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NO'WAY, or NO'WAYS, adv. [no and way.]

In no manner or degree. [These can hardly be considered as compound words.]

NOW'ED, a. [Fr. noué.]

Knotted; tied in a knot; used in heraldry. Encyc.

NOW'EL, n. [Fr. noel.]

A shout of joy or Christmas song. [Obs.] Chaucer.

NOWES, n. [Fr. nou.]

The marriage knot. [Obs.] Crashaw.

NO'WHERE, [comp. of no and where; Sax. na-whære.]

Not in any place or state. Happiness is nowhere to be found but in the practice of virtue. But it is better to write no and where as separate words.

NO'WISE, adv. [comp. of no and wise; often by mistake written noways.]

Not in any manner or degree. Bentley.

NOX'IOUS, a. [nok'shus; L. noxius, from noceo, to hurt.]

  1. Hurtful; harmful; baneful; pernicious; destructive; unwholesome; insalubrious; as, noxious air, food, climate; pernicious; corrupting to morals; as, noxious practices or examples; noxious haunts of vice.
  2. Guilty; criminal. Those who are noxious in the eye of the law. [Little used.] Bramhall.
  3. Unfavorable; injurious. Too frequent appearance in places of public resort is noxious to spiritual promotion. Swift.


Hurtfully; perniciously.


  1. Hurtfulness; the quality that injures, impairs or destroys; insalubrity; as, the noxiousness of foul air.
  2. The quality that corrupts or perverts; as, the noxiousness of doctrines.

NOY, v. [or n. or Noyance, Noyer, Noyful, Noyous, Noysance. See Annoy and Nuisance.]

NO'YAU, n. [no'yo; Fr. the nut of a fruit, as of a peach or cherry.]

  1. A cordial flavored with the kernel of the nut of the bitter almond.
  2. A rich cordial.

NOZ'ZLE, n. [from nose.]

The nose; the extremity of any thing; the snout. Arbuthnot.


A small or imperfect ear of maiz.

NUB'BLE, v.t. [for knubble, from knob, the fist.]

To heat or bruise with the fist. [Not used.] Ainsworth.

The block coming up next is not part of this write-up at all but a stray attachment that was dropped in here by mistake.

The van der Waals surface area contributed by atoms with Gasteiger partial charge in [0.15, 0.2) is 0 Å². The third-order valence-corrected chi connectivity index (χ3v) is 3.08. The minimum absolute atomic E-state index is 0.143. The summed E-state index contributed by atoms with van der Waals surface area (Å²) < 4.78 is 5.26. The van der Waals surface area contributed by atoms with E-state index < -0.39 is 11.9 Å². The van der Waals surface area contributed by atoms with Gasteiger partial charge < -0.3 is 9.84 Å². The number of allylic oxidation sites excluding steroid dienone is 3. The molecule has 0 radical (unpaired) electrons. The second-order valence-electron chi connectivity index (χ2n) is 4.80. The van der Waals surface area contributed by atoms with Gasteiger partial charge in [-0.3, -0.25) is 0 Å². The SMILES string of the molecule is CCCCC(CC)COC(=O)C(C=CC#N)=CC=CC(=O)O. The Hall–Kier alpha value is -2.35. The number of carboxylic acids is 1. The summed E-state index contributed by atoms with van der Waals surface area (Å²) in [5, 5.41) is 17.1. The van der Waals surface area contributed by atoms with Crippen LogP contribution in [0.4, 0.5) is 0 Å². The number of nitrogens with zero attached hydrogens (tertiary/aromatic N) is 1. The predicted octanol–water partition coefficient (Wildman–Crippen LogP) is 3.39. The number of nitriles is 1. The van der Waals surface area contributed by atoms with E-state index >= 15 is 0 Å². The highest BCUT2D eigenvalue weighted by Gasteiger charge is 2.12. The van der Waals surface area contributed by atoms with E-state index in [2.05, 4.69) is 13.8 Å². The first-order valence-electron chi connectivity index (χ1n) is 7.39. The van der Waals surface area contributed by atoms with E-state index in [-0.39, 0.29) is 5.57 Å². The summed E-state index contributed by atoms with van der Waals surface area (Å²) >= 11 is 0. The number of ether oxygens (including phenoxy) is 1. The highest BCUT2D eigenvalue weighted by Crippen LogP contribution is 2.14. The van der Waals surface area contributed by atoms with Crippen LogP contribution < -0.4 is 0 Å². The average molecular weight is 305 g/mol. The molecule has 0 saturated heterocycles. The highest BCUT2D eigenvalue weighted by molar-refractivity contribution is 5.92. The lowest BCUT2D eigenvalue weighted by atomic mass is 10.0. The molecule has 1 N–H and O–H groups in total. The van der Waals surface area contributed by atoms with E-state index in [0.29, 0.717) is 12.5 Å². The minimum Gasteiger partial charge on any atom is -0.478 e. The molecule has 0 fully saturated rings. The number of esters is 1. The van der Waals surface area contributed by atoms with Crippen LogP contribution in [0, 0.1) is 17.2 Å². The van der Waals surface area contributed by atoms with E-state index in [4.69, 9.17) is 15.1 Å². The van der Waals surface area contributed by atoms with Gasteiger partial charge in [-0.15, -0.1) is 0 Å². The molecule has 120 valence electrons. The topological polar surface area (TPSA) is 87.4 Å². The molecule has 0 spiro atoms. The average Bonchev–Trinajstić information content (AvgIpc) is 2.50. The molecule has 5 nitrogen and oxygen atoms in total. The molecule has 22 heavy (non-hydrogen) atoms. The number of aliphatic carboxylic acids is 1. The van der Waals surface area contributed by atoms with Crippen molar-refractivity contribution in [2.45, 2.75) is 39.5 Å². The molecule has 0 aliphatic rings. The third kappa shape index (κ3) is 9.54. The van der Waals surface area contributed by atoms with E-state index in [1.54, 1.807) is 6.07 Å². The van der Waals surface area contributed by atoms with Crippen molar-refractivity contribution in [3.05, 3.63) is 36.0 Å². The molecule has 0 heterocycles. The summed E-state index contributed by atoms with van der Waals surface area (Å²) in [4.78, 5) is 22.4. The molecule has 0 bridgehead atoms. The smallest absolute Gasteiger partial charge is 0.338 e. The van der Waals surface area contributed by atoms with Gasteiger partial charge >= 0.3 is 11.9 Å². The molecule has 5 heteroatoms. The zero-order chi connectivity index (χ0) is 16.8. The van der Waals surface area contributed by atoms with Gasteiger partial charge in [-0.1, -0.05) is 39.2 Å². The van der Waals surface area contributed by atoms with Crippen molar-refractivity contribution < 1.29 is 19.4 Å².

NU-BIF'ER-OUS, a. [L. nubifer; nubes, a cloud or fog, and fero, to produce.]

Bringing or producing clouds.

NU'BILE, a. [Fr. from L. nubilis, from nubo, to marry.]

Marriageable; of an age suitable for marriage. Prior.


The state of being marriageable. Alex. Walker.

NU'BIL-OUS, a. [L. nubilus, from nubes.]

Cloudy. Bailey.

NU-CIF'ER-OUS, a. [L. nux, nut, and fero, to bear.]

Bearing or producing nuts. Dict.

NU'CLE-US, n. [L. from nux, a nut.]

  1. Properly, the kernel of a nut; but in usage, any body about which matter is collected. Woodward.
  2. The body of a comet, called also its head, which appears to be surrounded with light.

NU-DA'TION, n. [L. nudatio, from nudo, to make bare.]

The act of stripping or making bare or naked.

NUDE, a. [L. nudus.]

  1. Bare.
  2. In law, void; of no force. Blackstone.


Relating to an order of molluscous animals, having no shell whatever.

NU'DI-TY, n. [L. nuditas.]

  1. Nakedness.
  2. Nudities, in the plural, naked parts which decency requires to be concealed. Dryden.
  3. In painting and sculpture, the naked parts of the human figure, or parts not covered with drapery.

NUDUM-PACTUM, n. [Nudum pactum; L.]

In law, an agreement that is void or not valid according to the laws of the land. Blackstone.